Is the Student-Loan Debt Crisis Worse than We Thought?

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Joe Schildhorn / BFA / Sipa

A new report from the Federal Reserve Bank of New York delivers generally positive news about the economy with one glaring exception: student-loan debt. The amount of debt and delinquencies are climbing, and some experts say the official numbers don’t even capture how big the problem really is. 

In the third quarter, there were fewer foreclosures, increased credit-card and auto lending (indicators of rising consumer confidence), and an overall drop in our collective debt load, led by decreasing mortgage debt.

Student loans are another story. We added $23 billion in new debt, and the 90-day delinquency rate rose to 11%, at a time when most other types of delinquencies are going down.

“Increasing delinquency rates are a very troubling sign,” says Deanne Loonin, an attorney and director of the Student Loan Borrower Assistance Project at the National Consumer Law Center. “The problem is in part due to the poor economy, but on the federal loan side, also underutilization of flexible repayment options such as income-based repayment.”

(MORE: Is Forgiving Student-Loan Debt a Good Idea?)

Some struggling alumni don’t know about the programs, she says, while others get stuck in a web of red tape. (The Consumer Financial Protection Bureau has borrower information and a repayment-assistance tool on its website where you can find out what kind of loan you have and what repayment options might be available.)

Mark Kantrowitz, publisher of and, says the student-loan market has some quirks that could be contributing to the rising delinquency rate. “Lenders of credit-card debt, auto loans and mortgages have adopted tighter credit-underwriting criteria in the aftermath of the credit crisis. This has denied credit to financially distressed borrowers,” he says. Most federal student-loan programs, though, will accept borrowers regardless of their credit history.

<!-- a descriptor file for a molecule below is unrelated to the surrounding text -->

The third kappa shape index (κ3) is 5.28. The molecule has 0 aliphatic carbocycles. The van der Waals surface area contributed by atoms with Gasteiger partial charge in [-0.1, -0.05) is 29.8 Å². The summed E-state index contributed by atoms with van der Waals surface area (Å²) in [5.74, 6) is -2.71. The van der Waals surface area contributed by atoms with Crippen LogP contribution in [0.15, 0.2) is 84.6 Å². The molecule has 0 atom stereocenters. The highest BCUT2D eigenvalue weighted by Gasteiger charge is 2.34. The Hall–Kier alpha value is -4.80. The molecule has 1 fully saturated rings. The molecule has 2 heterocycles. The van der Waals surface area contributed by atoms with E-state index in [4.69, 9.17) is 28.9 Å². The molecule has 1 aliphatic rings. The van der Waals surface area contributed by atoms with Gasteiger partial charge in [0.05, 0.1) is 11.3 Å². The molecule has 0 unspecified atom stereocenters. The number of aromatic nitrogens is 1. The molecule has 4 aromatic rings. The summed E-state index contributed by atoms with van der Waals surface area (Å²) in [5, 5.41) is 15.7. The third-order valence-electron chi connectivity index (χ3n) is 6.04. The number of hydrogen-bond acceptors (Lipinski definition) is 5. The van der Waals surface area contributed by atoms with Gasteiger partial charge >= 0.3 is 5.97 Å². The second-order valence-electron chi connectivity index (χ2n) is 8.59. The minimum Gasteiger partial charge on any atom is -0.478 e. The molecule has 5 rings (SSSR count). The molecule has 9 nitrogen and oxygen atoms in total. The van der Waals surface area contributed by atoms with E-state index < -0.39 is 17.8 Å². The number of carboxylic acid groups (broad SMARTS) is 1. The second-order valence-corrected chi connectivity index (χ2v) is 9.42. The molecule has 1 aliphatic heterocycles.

The other big difference is that student loans can’t be discharged in bankruptcy. In other lending markets, a drop in outstanding debt can reflect lenders writing off the debt rather than borrowers paying it down.

Since student loans aren’t dischargeable in bankruptcy and are very hard to have waived on a hardship basis, borrowers can’t just walk away. Students who take out private student loans don’t even have the repayment options that federal loans offer.

This has a major impact on other parts of the economy. Kantrowitz says debt-laden grads, often barely able to cover their monthly student-loan payments, “tend to delay life-cycle events” such as buying a car or house, getting married and having kids. High unemployment also adds to the problem by keeping young workers on the sidelines even as their debts continue to accrue interest.

Earlier this year, advocacy group Young Invincibles published a report about how student-loan debt is holding back the housing recovery. “Cutting out a cohort of graduates who previously participated in this market will add another drag to an economy only just emerging from the Great Recession.”

“Excessive student debt can slow the recovery of the housing market,” CFPB student-loan ombudsman Rohit Chopra wrote in a blog post. “Student-loan borrowers are sending big payments every month to their loan servicers rather than becoming first-time homebuyers.”

In the post, Chopra labeled the student-loan market “too big to fail.” But imposing broader or better reforms is difficult because even the experts don’t have a good handle on how big the problem is in the first place.

Different agencies use different data sets, so while the Fed says the total amount of student-loan debt was $956 billion as of the end of September, the CFPB estimated back in March that the number had topped $1 trillion “several months ago.” The Pew Research Center estimates that nearly 1 in 5 households is paying off student-loan debt.

(MORE: Here We Go Again: Is College Worth It?)

The Fed’s own number crunchers say that 11% delinquency rate only reflects only about half of the delinquencies because it doesn’t look at loans under forbearance or grace periods. “This implies that among loans in the repayment cycle, delinquency rates are roughly twice as high,” the report says.

“The Fed report underscores the urgent need for better student-loan data,” says Pauline Abernathy, vice president at the Institute for College Access & Success. “It’s a problem when even the size of the student-loan market is unknown.”